There’s a huge choice if you fancy using an older car as your daily driver because many relatively recent vehicles are now considered to be classics.
We’ve chosen 10 affordable examples (listed below in alphabetical order) of modern classics from the last 30 years which might be worth considering, ranging from sports cars to 4x4s.
Of course, there are many others including:
Many of the cars selected have already bottomed out and are already appreciating in value, or they’re about to turn the corner, so where you might lose out in reliability and fuel consumption, you’ll win when it comes to depreciation.
Some say you're not a proper petrolhead until you've owned an Alfa Romeo. Back in the day, owning an Alfa was more a labour of love, but all that has changed now. However, if you want to own one of the prettiest Alfa Romeos ever (and have a lot of fun in the process), then the Brera might be worth considering.
Designed by Giorgetto Giugiaro and built by Pininfarina from 2005, the Alfa Romeo Brera coupe not only looked stunning, but you could also opt for the glorious 3.2-litre V6 version. It may not be the sweetest handling Alfa ever, but that didn't stop 12,488 Spiders and 21,786 coupes being built before production ended in late 2010.
The most desirable limited edition 3.2 S Prodrive could set you back as much as £15,000, while smaller-engined, low mileage petrol and diesels can be bought for as little as £5,000.
Produced between 1997-2001, the Ford Puma was a fine-handling small sports coupe based on the Mk4 Ford Fiesta. The most popular engine was a 1.7-litre 16v four-cylinder which was capable of 0-60mph in just 8.8 seconds.
Best remembered by some because a Puma TV ad campaign featured Steve McQueen appearing to drive a Puma through the streets of San Francisco, these are real bargains and examples from 2001 can be found for less than £1,000.
However, a really genuine example with low miles and a full service history will probably be priced closer to £2,000, while the most desirable Racing Puma of 1999 costs significantly more. Top tip: go for the 'Thunder' limited edition with cool alloys.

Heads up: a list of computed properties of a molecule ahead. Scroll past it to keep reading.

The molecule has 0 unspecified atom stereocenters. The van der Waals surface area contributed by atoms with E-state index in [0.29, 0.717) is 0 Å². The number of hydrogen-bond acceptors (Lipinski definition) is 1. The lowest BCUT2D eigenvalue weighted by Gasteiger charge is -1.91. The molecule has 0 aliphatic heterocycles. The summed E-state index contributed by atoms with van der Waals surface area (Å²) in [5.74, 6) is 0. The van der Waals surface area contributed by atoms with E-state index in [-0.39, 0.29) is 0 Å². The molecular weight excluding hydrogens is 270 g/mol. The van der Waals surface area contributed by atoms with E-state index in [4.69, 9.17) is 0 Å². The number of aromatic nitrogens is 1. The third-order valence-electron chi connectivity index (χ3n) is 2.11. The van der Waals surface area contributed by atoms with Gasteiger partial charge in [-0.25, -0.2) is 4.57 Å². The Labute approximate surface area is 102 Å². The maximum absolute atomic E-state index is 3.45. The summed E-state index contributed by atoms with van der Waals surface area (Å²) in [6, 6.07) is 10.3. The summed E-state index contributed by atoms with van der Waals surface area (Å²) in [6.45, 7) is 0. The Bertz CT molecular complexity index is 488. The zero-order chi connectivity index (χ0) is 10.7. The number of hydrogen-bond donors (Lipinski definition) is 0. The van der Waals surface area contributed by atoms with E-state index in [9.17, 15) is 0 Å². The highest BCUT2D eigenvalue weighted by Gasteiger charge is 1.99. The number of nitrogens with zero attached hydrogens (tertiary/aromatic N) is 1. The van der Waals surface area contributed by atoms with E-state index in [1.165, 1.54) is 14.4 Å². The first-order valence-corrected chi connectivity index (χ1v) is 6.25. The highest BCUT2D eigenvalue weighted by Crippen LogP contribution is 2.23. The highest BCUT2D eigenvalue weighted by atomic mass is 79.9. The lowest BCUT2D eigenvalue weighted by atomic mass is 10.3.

First produced in 1989, the iconic MX-5 is now in its fourth generation and still the world’s most popular roadster. Fun to drive, affordable open-top motoring at its best, the MX-5 is a great everyday choice.
Mk1s and Mk2s are fairly common and cheap, though watch out for rust. A safer bet would be to go for a solid Mk 3 (2005-2016) which still looks fresh and offers superb driving dynamics. There's a choice between 124bhp 1.8-litre or 159bhp 2.0-litre petrol engines and they’re generally well equipped and affordable to run on a daily basis.
A mint Mk3 could cost north of £10,000, but £3,500-£5,000 should buy a respectable, low mileage example.
Designed by Pininfarina, the 406 Coupe (1997-2003) is one of the best-looking cars of the 1990s. Most were powered by 2.0-litre petrol and 2.2-litre diesel engines, but it's the top-of-the-range 3.0-litre V6 that’s the most desirable.
Built more for comfort than outright speed and driving thrills, it makes sense as a daily driver and still turns heads. But here's the thing – the 406 Coupe costs peanuts. We've seen low mileage examples on sale for as little as £1,295, and even an immaculate V6 was under £2,500.
Investing in a used Boxster (986) is one of the most affordable ways to become a Porsche owner. Available for less than £5,000, you could end up with a bargain, but being a thoroughbred it could also go very wrong, so choose carefully and get expert advice.